The Foreign Corrupt Practices Act (“FCPA”) prohibits making payments to foreign officials for the purpose of obtaining or retaining business.1 It applies broadly to U.S. companies and individuals, companies that are listed on a U.S. exchange, employees and agents of U.S. businesses, and foreign nationals and businesses that engage in specific prohibited acts while in the territory of the U.S.

At the Securities and Exchange Commission’s (“SEC”) annual “SEC Speaks” conference last month, Cheryl Scarboro, chief of the FCPA unit, recounted a busy 2010 with more FCPA actions than ever, including more than the number brought in 2008 and 2009 combined. At this same conference, Thomas A. Sporkin, head of the Office of Market Intelligence, discussed the whistleblower program created under Section 922 of the Dodd-Frank Wall Street Reform and Consumer Protection Act (“Dodd-Frank” or the “Act”)2 and noted the agency had had an “onslaught” of whistleblower tips and complaints since July, including a marked increase in high-value complaints — one or two a day — leading to more agency actions.

In light of the new whistleblower program that incentivizes employees to report apparent violations externally to government agencies rather than through corporate compliance programs, a company should implement an FCPA compliance program as part of its overall compliance strategy that encourages employee cooperation.

The Employer-Employee Relationship in a Post Dodd-Frank World

Dodd-Frank, which became law in July 2010, applies to all violations of the securities laws, but its provisions have unique implications for FCPA enforcement.3 The provisions implementing the Act offer a bounty to whistleblowers who voluntarily provide original information that leads to a successful enforcement action by the SEC.4 The whistleblower’s information must be derived from the whistleblower’s independent knowledge or analysis, must not be known to the SEC from any other source (unless the whistleblower is the original source even if the whistleblower is not the first to make the report to the SEC), and must not be exclusively derived from judicial, administrative, or government reports, hearings, audits, or investigations,5 or from the news media. Furthermore, the whistleblower cannot be the wrongdoer. Awards to whistleblowers range from 10 percent to 30 percent of the collected monetary sanctions in excess of $1 million.6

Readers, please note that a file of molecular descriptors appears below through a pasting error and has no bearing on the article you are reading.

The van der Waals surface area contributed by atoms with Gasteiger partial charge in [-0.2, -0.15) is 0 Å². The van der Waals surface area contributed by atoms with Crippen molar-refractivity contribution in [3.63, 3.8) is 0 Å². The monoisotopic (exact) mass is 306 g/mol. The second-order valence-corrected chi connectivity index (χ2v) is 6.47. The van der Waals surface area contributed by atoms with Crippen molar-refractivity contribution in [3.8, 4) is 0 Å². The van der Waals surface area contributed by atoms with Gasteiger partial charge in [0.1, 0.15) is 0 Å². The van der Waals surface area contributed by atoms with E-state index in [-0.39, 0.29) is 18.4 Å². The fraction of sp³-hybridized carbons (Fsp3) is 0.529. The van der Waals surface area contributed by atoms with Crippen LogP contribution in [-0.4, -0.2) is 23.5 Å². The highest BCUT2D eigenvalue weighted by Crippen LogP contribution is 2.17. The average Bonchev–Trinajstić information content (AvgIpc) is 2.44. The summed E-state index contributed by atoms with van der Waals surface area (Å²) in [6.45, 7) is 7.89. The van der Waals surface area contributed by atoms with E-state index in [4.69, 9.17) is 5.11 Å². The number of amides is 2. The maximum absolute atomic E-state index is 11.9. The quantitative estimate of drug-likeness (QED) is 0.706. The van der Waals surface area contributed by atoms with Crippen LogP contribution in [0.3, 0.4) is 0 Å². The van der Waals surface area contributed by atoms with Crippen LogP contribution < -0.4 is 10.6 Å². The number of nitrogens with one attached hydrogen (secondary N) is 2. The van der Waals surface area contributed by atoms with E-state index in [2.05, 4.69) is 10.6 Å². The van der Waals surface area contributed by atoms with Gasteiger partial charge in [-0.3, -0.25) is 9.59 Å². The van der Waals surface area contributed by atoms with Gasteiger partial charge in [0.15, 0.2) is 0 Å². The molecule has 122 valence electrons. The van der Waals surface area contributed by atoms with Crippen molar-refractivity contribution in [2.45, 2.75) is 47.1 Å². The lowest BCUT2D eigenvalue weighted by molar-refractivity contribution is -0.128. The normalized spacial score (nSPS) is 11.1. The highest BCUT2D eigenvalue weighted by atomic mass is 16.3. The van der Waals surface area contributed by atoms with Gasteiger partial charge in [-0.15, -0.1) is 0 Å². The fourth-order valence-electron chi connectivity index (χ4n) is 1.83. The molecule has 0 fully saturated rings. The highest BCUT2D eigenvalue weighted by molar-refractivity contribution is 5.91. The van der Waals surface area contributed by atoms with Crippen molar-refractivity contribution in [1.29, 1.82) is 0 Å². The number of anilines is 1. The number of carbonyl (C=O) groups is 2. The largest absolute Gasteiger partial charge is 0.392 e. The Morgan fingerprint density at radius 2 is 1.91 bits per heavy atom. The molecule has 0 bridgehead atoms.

Given many recent multi-hundred-milliondollar FCPA settlements,7 the Act’s whistleblower provisions are likely to result in even more FCPA investigations and enforcement actions. Dodd-Frank’s whistleblower provisions may cause employees to circumvent their internal reporting/compliance structure and go outside to report to the government. Thus, companies have argued that the Act’s incentives undermine their internal compliance structures.8 As such, companies must carefully consider implementing a compliance program that counters the effects of the Dodd-Frank bounties. This compliance program must effectively address issues raised by whistleblowers so that the whistleblowers believe the company takes compliance seriously.9

The Purpose of a Good FCPA Compliance Program

Generally, a good FCPA compliance program serves four complementary purposes with respect to employee participation in it: (1) it provides information for employees regarding the company’s antibribery principles and recordkeeping requirements; (2) it communicates with all employees the company’s stance and commitment to antibribery initiatives, regardless of the effects of these initiatives on important sales or business relationships; (3) it provides guidance by which employees can distinguish between clear-cut areas where few FCPA concerns are present and those where involvement of experts is necessary; and (4) it provides a means of monitoring policy observance while simultaneously encouraging employees to report any concerns early and up the chain of command.